BY: Adel Al Salmi
ASHARGH AL-AWSAT, 6 January, 2018 -- Iranian preachers’ podiums turned on Friday into stages from where they attacked anti-government protests that kicked off last week in several parts of the country to object to a surge in the prices of basic food supplies and the regime’s bad regional policy.
Although the regime was capable to quell anti-government protests in Iran in the past 39 years, night demonstrations continued across the country on Friday.
Protestors echoed their voices in the presence of more than 50 thousand people who attended a football match in the 'Tractor Sazi' stadium in Tabriz, the central province of Azerbaijan.
The Friday prayer leader in Sunni-majority Zahedan, Abdulhamid Mullazahi, criticized authorities for quelling protests and called on officials to pay attention to the demands of the Iranians and their problems.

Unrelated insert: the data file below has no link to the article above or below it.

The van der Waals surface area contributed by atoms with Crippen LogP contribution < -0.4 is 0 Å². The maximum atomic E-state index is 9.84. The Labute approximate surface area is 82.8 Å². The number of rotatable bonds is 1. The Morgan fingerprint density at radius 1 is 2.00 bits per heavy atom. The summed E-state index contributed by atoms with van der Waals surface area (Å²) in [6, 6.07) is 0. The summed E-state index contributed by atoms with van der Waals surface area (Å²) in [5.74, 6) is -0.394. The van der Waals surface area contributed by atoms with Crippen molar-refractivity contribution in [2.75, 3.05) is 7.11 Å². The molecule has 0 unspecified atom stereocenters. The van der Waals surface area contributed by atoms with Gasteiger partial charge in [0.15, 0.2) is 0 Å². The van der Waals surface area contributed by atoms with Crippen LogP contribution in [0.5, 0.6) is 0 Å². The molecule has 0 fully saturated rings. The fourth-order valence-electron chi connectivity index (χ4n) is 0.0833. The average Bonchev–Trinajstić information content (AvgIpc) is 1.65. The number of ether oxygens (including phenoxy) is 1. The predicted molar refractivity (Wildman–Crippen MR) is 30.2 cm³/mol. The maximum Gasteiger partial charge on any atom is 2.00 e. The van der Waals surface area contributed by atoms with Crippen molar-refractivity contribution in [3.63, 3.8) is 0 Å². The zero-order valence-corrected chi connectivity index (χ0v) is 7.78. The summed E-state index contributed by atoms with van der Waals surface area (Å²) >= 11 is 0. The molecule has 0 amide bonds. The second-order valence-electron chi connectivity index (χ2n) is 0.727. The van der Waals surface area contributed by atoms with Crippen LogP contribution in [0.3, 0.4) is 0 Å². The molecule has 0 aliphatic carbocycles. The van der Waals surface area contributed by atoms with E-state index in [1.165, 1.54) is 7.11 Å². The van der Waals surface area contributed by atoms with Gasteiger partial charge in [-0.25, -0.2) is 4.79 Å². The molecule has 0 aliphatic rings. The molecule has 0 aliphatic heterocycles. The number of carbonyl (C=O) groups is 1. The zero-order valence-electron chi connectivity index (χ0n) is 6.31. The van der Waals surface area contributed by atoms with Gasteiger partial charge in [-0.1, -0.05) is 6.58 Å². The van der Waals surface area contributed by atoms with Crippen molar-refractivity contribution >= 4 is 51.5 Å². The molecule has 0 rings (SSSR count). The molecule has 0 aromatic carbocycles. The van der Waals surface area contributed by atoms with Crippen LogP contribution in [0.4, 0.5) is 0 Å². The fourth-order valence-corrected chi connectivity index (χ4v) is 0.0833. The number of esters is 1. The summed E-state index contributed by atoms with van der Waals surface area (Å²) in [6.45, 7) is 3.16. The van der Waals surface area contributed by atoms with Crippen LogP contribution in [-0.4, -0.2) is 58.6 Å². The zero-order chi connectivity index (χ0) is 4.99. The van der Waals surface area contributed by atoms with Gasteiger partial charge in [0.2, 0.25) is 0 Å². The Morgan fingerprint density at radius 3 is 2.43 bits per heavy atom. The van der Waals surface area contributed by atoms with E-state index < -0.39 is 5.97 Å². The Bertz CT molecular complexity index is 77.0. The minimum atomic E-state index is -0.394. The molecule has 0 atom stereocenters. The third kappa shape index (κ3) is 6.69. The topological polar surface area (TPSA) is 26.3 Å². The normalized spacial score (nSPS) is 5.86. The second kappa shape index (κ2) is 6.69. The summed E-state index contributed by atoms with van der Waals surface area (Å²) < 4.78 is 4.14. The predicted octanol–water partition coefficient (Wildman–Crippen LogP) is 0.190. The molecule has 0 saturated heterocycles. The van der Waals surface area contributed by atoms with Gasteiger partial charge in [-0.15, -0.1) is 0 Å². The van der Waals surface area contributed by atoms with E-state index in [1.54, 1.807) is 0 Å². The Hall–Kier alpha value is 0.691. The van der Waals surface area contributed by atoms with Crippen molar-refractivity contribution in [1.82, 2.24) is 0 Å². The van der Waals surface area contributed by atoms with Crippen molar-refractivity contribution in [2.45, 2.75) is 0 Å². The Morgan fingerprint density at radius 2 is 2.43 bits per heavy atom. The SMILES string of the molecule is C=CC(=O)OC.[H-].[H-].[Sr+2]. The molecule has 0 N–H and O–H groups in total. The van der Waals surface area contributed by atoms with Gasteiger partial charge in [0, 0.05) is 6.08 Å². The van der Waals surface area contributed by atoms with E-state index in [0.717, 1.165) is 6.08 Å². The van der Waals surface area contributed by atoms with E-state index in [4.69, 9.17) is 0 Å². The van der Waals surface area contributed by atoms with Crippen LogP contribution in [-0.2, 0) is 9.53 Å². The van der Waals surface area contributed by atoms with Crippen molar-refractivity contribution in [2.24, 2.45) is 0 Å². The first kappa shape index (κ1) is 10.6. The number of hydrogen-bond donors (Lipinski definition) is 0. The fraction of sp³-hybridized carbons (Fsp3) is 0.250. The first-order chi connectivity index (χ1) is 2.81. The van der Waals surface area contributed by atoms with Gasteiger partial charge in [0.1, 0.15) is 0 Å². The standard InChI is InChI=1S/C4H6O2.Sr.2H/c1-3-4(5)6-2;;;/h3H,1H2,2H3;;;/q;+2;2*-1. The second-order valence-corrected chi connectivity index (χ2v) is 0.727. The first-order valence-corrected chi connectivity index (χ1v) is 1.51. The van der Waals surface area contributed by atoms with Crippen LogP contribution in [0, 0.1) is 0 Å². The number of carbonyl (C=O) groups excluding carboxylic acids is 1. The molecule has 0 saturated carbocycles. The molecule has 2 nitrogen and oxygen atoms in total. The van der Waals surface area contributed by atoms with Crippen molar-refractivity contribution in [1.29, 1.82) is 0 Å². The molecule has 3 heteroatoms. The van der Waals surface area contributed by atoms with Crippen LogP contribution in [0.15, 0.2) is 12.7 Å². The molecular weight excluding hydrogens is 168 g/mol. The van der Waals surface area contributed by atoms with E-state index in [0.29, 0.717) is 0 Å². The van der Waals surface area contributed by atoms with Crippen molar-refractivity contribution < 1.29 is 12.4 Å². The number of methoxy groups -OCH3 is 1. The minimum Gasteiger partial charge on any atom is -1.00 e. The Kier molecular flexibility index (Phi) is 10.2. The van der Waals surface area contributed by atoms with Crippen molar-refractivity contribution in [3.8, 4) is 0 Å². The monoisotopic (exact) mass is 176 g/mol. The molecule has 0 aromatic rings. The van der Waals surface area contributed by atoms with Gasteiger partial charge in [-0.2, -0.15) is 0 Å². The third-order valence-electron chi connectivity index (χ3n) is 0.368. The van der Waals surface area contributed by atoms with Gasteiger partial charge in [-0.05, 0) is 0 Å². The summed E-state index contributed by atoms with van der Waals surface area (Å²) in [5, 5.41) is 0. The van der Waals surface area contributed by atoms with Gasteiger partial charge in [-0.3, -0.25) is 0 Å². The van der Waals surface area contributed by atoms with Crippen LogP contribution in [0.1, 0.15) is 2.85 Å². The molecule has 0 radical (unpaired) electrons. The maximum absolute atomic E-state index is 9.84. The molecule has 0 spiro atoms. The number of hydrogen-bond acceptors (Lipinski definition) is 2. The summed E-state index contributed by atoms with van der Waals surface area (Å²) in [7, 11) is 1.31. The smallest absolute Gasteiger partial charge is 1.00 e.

Official reports said that more than 22 people were killed in the unrest which begun in Iran last week.
More than 40 Iranian university students, mostly activists, were arrested between Dec. 30 and Jan. 4, according to credible information received by the Center for Human Rights in Iran (CHRI).
Hardline preacher Ahmad Khatami told thousands of worshippers gathered in Tehran on Friday that “when cyberspace was closed down, the sedition was stopped,” adding that Iran nation does not support a social network that has its key in the hands of the US.
Khatami was speaking before pro-government demonstrations followed Friday prayers in Tehran and several other cities, including Tabriz and Kerman. It marked the third day of such demonstrations.
Despite the surge of demonstrations across the country, Interior Ministry spokesperson Salman Samani is still refusing to answer journalists’ questions on the situation.
Meanwhile, in New York, US Ambassador to the UN Nikki Haley said during an emergency Security Council meeting that "the voices of the Iranian people should be heard."